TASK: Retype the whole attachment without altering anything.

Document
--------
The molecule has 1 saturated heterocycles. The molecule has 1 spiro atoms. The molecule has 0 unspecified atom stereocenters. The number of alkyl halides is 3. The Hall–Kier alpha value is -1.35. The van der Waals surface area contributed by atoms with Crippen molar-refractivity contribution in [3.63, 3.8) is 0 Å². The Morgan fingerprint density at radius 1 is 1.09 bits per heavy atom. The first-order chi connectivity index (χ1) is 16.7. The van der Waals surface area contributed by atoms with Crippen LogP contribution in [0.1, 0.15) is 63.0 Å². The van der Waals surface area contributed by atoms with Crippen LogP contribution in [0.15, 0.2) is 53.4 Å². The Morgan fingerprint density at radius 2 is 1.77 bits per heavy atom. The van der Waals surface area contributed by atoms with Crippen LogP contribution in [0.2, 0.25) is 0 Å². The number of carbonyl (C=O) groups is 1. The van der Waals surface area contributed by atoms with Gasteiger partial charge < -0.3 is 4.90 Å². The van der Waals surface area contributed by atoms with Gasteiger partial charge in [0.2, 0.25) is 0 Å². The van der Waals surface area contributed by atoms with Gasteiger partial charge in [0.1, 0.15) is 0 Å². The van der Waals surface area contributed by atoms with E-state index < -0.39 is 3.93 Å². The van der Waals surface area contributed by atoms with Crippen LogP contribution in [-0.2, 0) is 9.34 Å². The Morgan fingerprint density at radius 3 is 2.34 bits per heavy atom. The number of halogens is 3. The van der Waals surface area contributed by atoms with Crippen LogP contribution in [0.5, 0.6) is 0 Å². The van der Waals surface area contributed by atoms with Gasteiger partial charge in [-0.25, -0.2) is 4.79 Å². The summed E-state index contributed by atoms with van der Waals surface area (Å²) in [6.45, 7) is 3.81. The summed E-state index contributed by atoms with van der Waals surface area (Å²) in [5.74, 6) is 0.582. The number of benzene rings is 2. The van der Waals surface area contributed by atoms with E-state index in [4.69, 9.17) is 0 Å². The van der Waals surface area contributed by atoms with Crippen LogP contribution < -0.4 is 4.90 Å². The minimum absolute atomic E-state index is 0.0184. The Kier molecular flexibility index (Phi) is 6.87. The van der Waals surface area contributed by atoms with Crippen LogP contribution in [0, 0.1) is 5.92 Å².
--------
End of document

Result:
The molecule has 1 saturated heterocycles. The molecule has 1 spiro atoms. The molecule has 0 unspecified atom stereocenters. The number of alkyl halides is 3. The Hall–Kier alpha value is -1.35. The van der Waals surface area contributed by atoms with Crippen molar-refractivity contribution in [3.63, 3.8) is 0 Å². The Morgan fingerprint density at radius 1 is 1.09 bits per heavy atom. The first-order chi connectivity index (χ1) is 16.7. The van der Waals surface area contributed by atoms with Crippen LogP contribution in [0.1, 0.15) is 63.0 Å². The van der Waals surface area contributed by atoms with Crippen LogP contribution in [0.15, 0.2) is 53.4 Å². The Morgan fingerprint density at radius 2 is 1.77 bits per heavy atom. The van der Waals surface area contributed by atoms with Crippen LogP contribution in [0.2, 0.25) is 0 Å². The number of carbonyl (C=O) groups is 1. The van der Waals surface area contributed by atoms with Gasteiger partial charge < -0.3 is 4.90 Å². The van der Waals surface area contributed by atoms with Gasteiger partial charge in [0.2, 0.25) is 0 Å². The van der Waals surface area contributed by atoms with Gasteiger partial charge in [0.1, 0.15) is 0 Å². The van der Waals surface area contributed by atoms with E-state index < -0.39 is 3.93 Å². The van der Waals surface area contributed by atoms with Crippen LogP contribution in [-0.2, 0) is 9.34 Å². The Morgan fingerprint density at radius 3 is 2.34 bits per heavy atom. The number of halogens is 3. The van der Waals surface area contributed by atoms with Crippen LogP contribution in [0.5, 0.6) is 0 Å². The van der Waals surface area contributed by atoms with Gasteiger partial charge in [-0.25, -0.2) is 4.79 Å². The summed E-state index contributed by atoms with van der Waals surface area (Å²) in [6.45, 7) is 3.81. The summed E-state index contributed by atoms with van der Waals surface area (Å²) in [5.74, 6) is 0.582. The number of benzene rings is 2. The van der Waals surface area contributed by atoms with E-state index in [4.69, 9.17) is 0 Å². The van der Waals surface area contributed by atoms with Crippen LogP contribution < -0.4 is 4.90 Å². The minimum absolute atomic E-state index is 0.0184. The Kier molecular flexibility index (Phi) is 6.87. The van der Waals surface area contributed by atoms with Crippen LogP contribution in [0, 0.1) is 5.92 Å².